Author Topic: filed to a point cliff hanger  (Read 2980 times)

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Offline hoipolloi

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filed to a point cliff hanger
« on: March 01, 2009, 11:30:22 am »
can you tell me the usage difference between one filed to a point and one with the standard flat end?






i know, im a nub, but such is life. and i like to stock pile information.

Offline Mike.

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Re: filed to a point cliff hanger
« Reply #1 on: March 01, 2009, 12:13:27 pm »
You are funny, hoi.


The pointed hook goes on steep, wide flakes to increase the fun and interest of stepping up while the hook, its feet away from the wall, vibrates in a rotating motion.

The flat hook is best used as a fun increaser on B.A.T. hook placements. Yaknow, trying to jam that fucker in there cause you're standing on your only pointed hook. Don't forget those upside-down camhook-style placements, too.

That's how some do it, anyway. Stay psyched!
« Last Edit: March 01, 2009, 12:17:34 pm by Mike. »
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Offline Garbonzo

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Re: filed to a point cliff hanger
« Reply #2 on: March 01, 2009, 12:31:12 pm »
Also, there are occasional natural, and "enhanced" hook placements where a small divot on a flat horizontal is much more secure with a pointed tip than a blunt tip.  I've seen very few hook locations that I'm sure are "enhanced" as the wear and tear after lots of ascents would make either look the same over time, but basically think of a slopping horizontal that won't take a hook, but a few whacks with a 1/4" drill creates a secure divot (that's how their creation was described to me).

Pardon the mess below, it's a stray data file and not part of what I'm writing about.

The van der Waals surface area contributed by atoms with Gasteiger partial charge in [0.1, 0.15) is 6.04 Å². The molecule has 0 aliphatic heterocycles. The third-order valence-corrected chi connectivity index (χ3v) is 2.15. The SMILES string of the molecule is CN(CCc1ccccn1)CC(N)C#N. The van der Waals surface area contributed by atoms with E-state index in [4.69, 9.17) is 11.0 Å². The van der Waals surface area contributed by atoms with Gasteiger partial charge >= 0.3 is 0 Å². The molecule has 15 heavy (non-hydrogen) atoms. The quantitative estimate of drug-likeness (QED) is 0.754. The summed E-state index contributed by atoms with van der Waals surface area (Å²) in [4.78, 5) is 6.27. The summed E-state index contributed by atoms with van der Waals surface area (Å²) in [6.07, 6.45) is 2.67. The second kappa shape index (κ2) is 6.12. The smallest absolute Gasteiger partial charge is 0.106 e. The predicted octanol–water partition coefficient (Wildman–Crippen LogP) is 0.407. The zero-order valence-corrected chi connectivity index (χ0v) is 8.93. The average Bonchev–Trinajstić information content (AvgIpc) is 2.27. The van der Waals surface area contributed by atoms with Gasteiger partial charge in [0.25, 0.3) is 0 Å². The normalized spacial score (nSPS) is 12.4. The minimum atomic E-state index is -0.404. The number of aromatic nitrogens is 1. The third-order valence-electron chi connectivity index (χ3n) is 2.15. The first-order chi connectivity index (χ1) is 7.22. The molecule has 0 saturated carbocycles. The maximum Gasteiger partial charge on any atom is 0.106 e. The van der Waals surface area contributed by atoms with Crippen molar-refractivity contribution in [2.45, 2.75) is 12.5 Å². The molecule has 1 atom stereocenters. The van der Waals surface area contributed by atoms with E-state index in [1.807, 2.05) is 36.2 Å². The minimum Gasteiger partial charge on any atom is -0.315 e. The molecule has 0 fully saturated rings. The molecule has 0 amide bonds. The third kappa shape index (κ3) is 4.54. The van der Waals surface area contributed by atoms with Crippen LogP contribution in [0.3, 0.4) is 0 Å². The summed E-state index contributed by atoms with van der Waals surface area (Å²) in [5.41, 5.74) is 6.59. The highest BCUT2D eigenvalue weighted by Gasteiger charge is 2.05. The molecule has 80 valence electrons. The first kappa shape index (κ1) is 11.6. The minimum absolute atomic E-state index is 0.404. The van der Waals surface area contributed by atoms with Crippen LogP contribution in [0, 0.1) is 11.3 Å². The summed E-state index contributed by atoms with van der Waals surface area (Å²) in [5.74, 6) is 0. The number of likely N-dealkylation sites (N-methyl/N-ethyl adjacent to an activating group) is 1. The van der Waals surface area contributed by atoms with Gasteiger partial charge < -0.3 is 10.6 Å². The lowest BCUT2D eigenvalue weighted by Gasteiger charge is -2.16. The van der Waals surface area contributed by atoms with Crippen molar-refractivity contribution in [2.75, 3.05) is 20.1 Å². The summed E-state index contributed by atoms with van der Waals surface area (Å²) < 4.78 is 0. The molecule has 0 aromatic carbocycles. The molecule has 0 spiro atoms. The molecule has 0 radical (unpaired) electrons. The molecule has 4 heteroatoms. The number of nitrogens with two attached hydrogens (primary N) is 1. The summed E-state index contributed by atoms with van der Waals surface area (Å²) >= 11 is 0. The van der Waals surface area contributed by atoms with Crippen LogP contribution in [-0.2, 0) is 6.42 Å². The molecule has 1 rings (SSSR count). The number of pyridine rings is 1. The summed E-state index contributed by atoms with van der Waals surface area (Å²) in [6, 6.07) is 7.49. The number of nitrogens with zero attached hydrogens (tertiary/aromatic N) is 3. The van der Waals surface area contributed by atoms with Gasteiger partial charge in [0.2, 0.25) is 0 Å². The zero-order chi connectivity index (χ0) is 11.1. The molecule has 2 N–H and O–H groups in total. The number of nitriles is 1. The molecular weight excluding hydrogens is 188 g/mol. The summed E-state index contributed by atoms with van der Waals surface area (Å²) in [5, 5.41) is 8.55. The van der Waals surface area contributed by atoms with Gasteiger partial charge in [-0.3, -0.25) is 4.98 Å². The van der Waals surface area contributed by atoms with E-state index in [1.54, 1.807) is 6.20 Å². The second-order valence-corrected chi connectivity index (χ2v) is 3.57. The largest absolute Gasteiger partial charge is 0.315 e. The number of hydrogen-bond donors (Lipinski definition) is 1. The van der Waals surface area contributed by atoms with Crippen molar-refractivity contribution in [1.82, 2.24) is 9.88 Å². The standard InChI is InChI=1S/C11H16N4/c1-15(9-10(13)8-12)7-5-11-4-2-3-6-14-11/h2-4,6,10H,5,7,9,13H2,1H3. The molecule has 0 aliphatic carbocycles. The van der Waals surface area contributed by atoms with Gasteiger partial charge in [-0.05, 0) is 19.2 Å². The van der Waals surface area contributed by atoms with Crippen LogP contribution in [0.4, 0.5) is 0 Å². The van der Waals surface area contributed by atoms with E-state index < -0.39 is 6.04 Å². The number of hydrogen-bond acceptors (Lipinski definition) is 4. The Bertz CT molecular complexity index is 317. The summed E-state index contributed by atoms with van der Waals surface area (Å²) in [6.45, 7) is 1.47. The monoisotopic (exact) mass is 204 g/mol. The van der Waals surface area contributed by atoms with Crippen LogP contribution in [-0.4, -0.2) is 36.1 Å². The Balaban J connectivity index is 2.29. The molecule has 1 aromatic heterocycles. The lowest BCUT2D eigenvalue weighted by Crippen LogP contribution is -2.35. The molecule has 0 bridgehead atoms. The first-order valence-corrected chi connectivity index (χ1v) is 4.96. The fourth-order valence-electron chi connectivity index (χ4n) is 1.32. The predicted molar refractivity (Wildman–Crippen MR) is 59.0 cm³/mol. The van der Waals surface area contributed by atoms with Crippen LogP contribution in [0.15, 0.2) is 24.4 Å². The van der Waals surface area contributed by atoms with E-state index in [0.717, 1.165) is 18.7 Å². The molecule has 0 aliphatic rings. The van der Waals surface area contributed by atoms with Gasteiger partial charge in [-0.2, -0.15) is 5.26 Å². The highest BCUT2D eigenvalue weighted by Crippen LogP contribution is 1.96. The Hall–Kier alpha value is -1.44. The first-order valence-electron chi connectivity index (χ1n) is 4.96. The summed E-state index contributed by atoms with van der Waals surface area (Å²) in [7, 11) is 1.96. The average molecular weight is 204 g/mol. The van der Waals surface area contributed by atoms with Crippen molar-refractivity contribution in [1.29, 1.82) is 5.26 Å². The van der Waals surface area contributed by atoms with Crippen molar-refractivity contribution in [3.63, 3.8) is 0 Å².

Offline Erik Sloan

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Re: filed to a point cliff hanger
« Reply #3 on: March 01, 2009, 03:45:17 pm »
Keep firing the questions Hoi...it's a good way to save learning curve time.

Admittedly I stay away from the super desperate stuff these days, but in Yosemite it seems best
to just have pointed hooks. My standard hook rack is 2ea black diamond hooks, cliffhanger and grapplers
both filed, and 2ea of the medium two cam hooks. If you know you're going for the A4 grit it can be nice to have
a big 2" Ibex hook or the Vermin monster(though a bummer it's so heavy compared to the PIka). This is the
hook rack that Chris Mac used for all his big wall ascents and it seems adequate, as long as you're not planning
on taping them to the wall like Pete. Even on flat hook placements the extra dig of a pointed hook seems deluxe.

One note about hooks is that I see a lot of folks sling em with 1/2" tie off webbing, which gets worn quickly and could
potentially break during a daisy fall if you were testing a piece and had your fifi come off and took a full daisy fall on a
hook. I put supertape on mine. This thicker stuff is especially good for the camhooks which get worn quick from repeated
use and from tapping them in under roofs and such.

e

Offline hoipolloi

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Re: filed to a point cliff hanger
« Reply #4 on: March 01, 2009, 06:15:18 pm »
Nanook -

How do you sling your camhooks with the supertape?  Do you put it through then do a water knot?  I tried to do the overhand loop, pushed through, so the knot is sticking out the back side and doesnt contact the wall, but the hole is too small.  Had to use the thinner webbing to do it that way, so i used that on one, and super tape w/ water knot on another to see which is better (only been able to use em a tiny bit).

Offline Erik Sloan

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Re: filed to a point cliff hanger
« Reply #5 on: March 01, 2009, 09:41:01 pm »
I use to use the overhand knot pushed through back to front, because it seemed like it kept the downward pulling force closest to the wall and a little more secure.